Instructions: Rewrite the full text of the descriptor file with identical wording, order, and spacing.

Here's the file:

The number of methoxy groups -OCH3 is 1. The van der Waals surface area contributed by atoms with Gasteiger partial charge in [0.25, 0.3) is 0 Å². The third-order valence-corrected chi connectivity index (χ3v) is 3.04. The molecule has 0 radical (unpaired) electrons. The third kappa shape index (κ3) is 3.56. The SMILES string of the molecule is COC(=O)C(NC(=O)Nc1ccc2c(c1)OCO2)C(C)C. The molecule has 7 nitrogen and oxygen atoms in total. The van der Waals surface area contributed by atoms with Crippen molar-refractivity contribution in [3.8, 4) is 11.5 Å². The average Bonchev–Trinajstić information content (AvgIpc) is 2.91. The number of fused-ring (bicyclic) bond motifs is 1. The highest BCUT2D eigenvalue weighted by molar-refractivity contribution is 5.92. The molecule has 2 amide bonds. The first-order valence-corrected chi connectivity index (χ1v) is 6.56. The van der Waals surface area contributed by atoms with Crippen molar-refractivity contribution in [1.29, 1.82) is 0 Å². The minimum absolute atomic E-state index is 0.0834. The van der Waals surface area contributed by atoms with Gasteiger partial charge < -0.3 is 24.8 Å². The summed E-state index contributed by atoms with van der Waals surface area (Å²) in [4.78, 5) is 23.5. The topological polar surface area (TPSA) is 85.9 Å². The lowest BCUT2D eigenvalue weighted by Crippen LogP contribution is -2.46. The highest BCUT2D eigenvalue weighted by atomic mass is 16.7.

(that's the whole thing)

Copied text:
The number of methoxy groups -OCH3 is 1. The van der Waals surface area contributed by atoms with Gasteiger partial charge in [0.25, 0.3) is 0 Å². The third-order valence-corrected chi connectivity index (χ3v) is 3.04. The molecule has 0 radical (unpaired) electrons. The third kappa shape index (κ3) is 3.56. The SMILES string of the molecule is COC(=O)C(NC(=O)Nc1ccc2c(c1)OCO2)C(C)C. The molecule has 7 nitrogen and oxygen atoms in total. The van der Waals surface area contributed by atoms with Crippen molar-refractivity contribution in [3.8, 4) is 11.5 Å². The average Bonchev–Trinajstić information content (AvgIpc) is 2.91. The number of fused-ring (bicyclic) bond motifs is 1. The highest BCUT2D eigenvalue weighted by molar-refractivity contribution is 5.92. The molecule has 2 amide bonds. The first-order valence-corrected chi connectivity index (χ1v) is 6.56. The van der Waals surface area contributed by atoms with Crippen molar-refractivity contribution in [1.29, 1.82) is 0 Å². The minimum absolute atomic E-state index is 0.0834. The van der Waals surface area contributed by atoms with Gasteiger partial charge < -0.3 is 24.8 Å². The summed E-state index contributed by atoms with van der Waals surface area (Å²) in [4.78, 5) is 23.5. The topological polar surface area (TPSA) is 85.9 Å². The lowest BCUT2D eigenvalue weighted by Crippen LogP contribution is -2.46. The highest BCUT2D eigenvalue weighted by atomic mass is 16.7.